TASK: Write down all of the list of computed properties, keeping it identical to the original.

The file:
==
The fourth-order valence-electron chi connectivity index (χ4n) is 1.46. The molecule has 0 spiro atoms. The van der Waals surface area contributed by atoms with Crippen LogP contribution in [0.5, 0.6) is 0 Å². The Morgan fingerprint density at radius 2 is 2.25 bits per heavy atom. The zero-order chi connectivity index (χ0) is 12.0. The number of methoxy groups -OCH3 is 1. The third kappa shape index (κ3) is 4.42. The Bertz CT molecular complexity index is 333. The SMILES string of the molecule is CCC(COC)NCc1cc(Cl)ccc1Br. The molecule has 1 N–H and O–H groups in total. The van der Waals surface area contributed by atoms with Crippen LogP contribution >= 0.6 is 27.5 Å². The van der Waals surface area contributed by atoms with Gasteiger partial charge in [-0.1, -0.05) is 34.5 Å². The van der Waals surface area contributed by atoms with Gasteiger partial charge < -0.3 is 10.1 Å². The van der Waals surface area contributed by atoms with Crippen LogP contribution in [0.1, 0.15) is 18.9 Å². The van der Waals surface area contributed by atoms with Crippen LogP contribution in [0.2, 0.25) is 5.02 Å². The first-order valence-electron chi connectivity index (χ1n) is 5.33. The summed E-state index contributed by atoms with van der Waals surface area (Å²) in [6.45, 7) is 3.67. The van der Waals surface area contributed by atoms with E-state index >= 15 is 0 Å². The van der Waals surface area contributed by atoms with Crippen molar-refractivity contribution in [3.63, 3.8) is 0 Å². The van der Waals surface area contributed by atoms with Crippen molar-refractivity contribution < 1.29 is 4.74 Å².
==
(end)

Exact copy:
The fourth-order valence-electron chi connectivity index (χ4n) is 1.46. The molecule has 0 spiro atoms. The van der Waals surface area contributed by atoms with Crippen LogP contribution in [0.5, 0.6) is 0 Å². The Morgan fingerprint density at radius 2 is 2.25 bits per heavy atom. The zero-order chi connectivity index (χ0) is 12.0. The number of methoxy groups -OCH3 is 1. The third kappa shape index (κ3) is 4.42. The Bertz CT molecular complexity index is 333. The SMILES string of the molecule is CCC(COC)NCc1cc(Cl)ccc1Br. The molecule has 1 N–H and O–H groups in total. The van der Waals surface area contributed by atoms with Crippen LogP contribution >= 0.6 is 27.5 Å². The van der Waals surface area contributed by atoms with Gasteiger partial charge in [-0.1, -0.05) is 34.5 Å². The van der Waals surface area contributed by atoms with Gasteiger partial charge < -0.3 is 10.1 Å². The van der Waals surface area contributed by atoms with Crippen LogP contribution in [0.1, 0.15) is 18.9 Å². The van der Waals surface area contributed by atoms with Crippen LogP contribution in [0.2, 0.25) is 5.02 Å². The first-order valence-electron chi connectivity index (χ1n) is 5.33. The summed E-state index contributed by atoms with van der Waals surface area (Å²) in [6.45, 7) is 3.67. The van der Waals surface area contributed by atoms with E-state index >= 15 is 0 Å². The van der Waals surface area contributed by atoms with Crippen molar-refractivity contribution in [3.63, 3.8) is 0 Å². The van der Waals surface area contributed by atoms with Crippen molar-refractivity contribution < 1.29 is 4.74 Å².